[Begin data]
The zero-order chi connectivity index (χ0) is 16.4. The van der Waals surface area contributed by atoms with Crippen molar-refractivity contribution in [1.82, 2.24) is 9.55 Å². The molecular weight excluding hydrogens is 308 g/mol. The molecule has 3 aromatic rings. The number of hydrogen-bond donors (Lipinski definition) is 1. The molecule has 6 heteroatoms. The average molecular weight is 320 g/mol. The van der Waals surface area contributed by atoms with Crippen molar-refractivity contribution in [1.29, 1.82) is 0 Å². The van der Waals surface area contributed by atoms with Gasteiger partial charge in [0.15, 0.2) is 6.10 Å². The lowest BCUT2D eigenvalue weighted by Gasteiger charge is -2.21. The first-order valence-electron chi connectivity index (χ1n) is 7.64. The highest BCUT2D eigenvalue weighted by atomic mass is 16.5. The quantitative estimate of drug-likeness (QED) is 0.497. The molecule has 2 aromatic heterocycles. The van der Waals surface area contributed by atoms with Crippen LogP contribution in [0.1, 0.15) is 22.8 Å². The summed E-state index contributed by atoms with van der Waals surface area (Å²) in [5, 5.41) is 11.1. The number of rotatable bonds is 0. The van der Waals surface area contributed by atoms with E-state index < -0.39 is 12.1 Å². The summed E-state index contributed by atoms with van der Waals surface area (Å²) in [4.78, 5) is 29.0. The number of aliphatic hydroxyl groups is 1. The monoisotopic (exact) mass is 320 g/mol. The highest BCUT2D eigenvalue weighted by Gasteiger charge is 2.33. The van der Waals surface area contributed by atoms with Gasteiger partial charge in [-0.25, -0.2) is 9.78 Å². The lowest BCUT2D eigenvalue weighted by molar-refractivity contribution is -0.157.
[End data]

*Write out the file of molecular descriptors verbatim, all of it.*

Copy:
The zero-order chi connectivity index (χ0) is 16.4. The van der Waals surface area contributed by atoms with Crippen molar-refractivity contribution in [1.82, 2.24) is 9.55 Å². The molecular weight excluding hydrogens is 308 g/mol. The molecule has 3 aromatic rings. The number of hydrogen-bond donors (Lipinski definition) is 1. The molecule has 6 heteroatoms. The average molecular weight is 320 g/mol. The van der Waals surface area contributed by atoms with Crippen molar-refractivity contribution in [1.29, 1.82) is 0 Å². The van der Waals surface area contributed by atoms with Gasteiger partial charge in [0.15, 0.2) is 6.10 Å². The lowest BCUT2D eigenvalue weighted by Gasteiger charge is -2.21. The first-order valence-electron chi connectivity index (χ1n) is 7.64. The highest BCUT2D eigenvalue weighted by atomic mass is 16.5. The quantitative estimate of drug-likeness (QED) is 0.497. The molecule has 2 aromatic heterocycles. The van der Waals surface area contributed by atoms with Crippen LogP contribution in [0.1, 0.15) is 22.8 Å². The summed E-state index contributed by atoms with van der Waals surface area (Å²) in [5, 5.41) is 11.1. The number of rotatable bonds is 0. The van der Waals surface area contributed by atoms with E-state index < -0.39 is 12.1 Å². The summed E-state index contributed by atoms with van der Waals surface area (Å²) in [4.78, 5) is 29.0. The number of aliphatic hydroxyl groups is 1. The monoisotopic (exact) mass is 320 g/mol. The highest BCUT2D eigenvalue weighted by Gasteiger charge is 2.33. The van der Waals surface area contributed by atoms with Gasteiger partial charge in [-0.25, -0.2) is 9.78 Å². The lowest BCUT2D eigenvalue weighted by molar-refractivity contribution is -0.157.